What should I do if I find out that my child is cyberbullying?
Parents often ask us what to do if their child is being cyberbullied. But we also need to consider the possibility that our children may cyberbully. Although cyberbullying often happens alongside more traditional forms of bullying, we do often come across children who would never bully in person, yet do so online. There is often no eye contact when we are online, you can’t see someone’s face, and children don't necessarily realise the impact of liking, commenting on, or sharing something nasty about someone else online.
So what should you do if you find out that your child has been involved in cyberbullying?
Firstly, you may be shocked with their behaviour but stay calm and try not to let your own feelings cloud how you react with your child. Tell them what you have been told and then ask them what happened in as non-judgemental way as possible.
Try to establish if they truly understand the impact of their behaviour. Sometimes kids do not realise that what they think is a joke or is just a bit of fun has actually really hurt someone. They may also have been uncomfortable with what was going on, for instance in a group chat, but didn’t know what to do.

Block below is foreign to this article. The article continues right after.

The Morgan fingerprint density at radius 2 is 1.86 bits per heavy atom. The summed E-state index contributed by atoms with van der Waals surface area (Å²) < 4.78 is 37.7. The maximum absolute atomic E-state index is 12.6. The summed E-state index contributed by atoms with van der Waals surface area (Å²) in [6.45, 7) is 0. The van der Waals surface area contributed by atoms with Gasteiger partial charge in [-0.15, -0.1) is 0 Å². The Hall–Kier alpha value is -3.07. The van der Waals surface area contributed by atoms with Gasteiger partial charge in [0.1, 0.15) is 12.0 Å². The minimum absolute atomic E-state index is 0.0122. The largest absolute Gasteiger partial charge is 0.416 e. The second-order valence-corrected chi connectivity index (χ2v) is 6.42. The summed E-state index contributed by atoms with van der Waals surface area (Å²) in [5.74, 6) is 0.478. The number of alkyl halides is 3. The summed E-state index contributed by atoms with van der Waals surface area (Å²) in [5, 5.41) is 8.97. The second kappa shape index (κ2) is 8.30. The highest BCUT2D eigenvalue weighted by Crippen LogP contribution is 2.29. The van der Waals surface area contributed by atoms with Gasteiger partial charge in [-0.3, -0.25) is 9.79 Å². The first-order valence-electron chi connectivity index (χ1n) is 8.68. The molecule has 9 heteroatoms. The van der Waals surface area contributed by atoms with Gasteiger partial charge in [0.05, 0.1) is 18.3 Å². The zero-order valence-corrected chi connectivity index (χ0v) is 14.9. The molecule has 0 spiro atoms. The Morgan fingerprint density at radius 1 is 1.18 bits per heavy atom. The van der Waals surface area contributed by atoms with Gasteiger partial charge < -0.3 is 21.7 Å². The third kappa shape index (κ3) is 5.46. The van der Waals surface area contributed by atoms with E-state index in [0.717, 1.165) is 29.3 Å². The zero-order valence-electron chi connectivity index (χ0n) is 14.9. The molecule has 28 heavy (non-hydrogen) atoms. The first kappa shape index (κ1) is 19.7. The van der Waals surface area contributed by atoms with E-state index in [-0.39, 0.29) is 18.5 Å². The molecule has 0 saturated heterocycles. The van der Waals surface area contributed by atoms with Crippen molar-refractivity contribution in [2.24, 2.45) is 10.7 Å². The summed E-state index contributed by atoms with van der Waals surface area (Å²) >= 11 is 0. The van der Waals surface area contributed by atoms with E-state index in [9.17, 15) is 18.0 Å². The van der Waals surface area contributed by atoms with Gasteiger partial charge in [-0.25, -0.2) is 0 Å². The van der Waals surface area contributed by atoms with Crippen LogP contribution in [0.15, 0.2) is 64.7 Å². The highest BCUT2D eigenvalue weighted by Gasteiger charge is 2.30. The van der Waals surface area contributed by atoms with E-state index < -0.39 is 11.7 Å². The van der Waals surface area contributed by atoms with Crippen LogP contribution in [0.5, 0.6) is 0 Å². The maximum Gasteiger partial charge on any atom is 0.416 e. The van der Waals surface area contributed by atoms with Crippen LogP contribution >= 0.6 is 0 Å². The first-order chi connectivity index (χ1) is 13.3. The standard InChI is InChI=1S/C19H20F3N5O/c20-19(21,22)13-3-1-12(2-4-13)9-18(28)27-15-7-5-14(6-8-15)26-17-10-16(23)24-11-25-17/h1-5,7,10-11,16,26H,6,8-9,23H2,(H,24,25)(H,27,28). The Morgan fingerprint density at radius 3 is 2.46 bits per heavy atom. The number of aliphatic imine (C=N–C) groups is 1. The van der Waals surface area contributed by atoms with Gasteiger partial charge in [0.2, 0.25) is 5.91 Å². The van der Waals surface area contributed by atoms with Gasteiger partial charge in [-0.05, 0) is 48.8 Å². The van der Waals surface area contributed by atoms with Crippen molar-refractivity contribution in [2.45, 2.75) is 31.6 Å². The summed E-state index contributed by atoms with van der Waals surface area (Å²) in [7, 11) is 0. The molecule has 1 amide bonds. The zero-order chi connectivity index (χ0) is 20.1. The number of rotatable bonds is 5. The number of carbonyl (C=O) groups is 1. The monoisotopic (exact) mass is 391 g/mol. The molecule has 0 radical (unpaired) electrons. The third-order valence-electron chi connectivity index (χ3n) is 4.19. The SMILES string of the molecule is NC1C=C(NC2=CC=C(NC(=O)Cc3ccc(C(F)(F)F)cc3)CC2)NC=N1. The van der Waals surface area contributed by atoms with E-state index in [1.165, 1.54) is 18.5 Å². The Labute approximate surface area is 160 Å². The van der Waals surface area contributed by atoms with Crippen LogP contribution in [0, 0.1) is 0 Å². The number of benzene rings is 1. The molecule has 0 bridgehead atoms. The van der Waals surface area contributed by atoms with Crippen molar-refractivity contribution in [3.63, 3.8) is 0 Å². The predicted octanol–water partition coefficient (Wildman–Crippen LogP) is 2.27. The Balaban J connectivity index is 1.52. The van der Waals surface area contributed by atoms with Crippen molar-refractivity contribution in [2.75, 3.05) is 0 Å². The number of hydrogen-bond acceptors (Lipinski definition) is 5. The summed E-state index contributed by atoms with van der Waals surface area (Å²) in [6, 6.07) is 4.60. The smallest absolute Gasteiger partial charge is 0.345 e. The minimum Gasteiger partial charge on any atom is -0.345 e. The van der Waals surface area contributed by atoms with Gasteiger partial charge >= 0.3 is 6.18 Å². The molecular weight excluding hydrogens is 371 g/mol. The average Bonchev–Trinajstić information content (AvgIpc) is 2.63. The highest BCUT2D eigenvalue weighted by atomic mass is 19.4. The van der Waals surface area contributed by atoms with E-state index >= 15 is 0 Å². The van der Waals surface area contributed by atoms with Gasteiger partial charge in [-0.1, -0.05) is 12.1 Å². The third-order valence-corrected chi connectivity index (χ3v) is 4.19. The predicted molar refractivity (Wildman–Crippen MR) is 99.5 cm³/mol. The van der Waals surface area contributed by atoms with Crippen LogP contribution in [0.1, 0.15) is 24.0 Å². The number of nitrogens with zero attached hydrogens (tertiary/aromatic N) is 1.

Ask them to stop and to figure out a plan to address the hurt that they have caused. For instance, they could start by apologising. You may decide on withdrawal of Internet or other privileges until trust is earned back. It’s also important to acknowledge that we are all human, and sometimes we do things which do not make us proud of ourselves. The best thing we can do when this happens is to take responsibility, make amends where we can, and learn not to do it again.
Make sure that you enlist the help of others. Get advice from their teacher or school principal or a parent that you trust. There are good resources out there that can help. The Centre for Cyberbullying and ABC have great information for parents. For teachers and principals who are interested in finding out more on the topic and how to implement a whole-school approach to cyberbullying, check out the book Understanding Cyberbullying by Mona O’Moore, the founder of the Anti-bullying Centre and special advisor to CyberSafeIreland.
Be proactive. There are fantastic resources out there that can help to prevent cyberbullying. Check out these lists of great books that can help to build empathy and resilience in children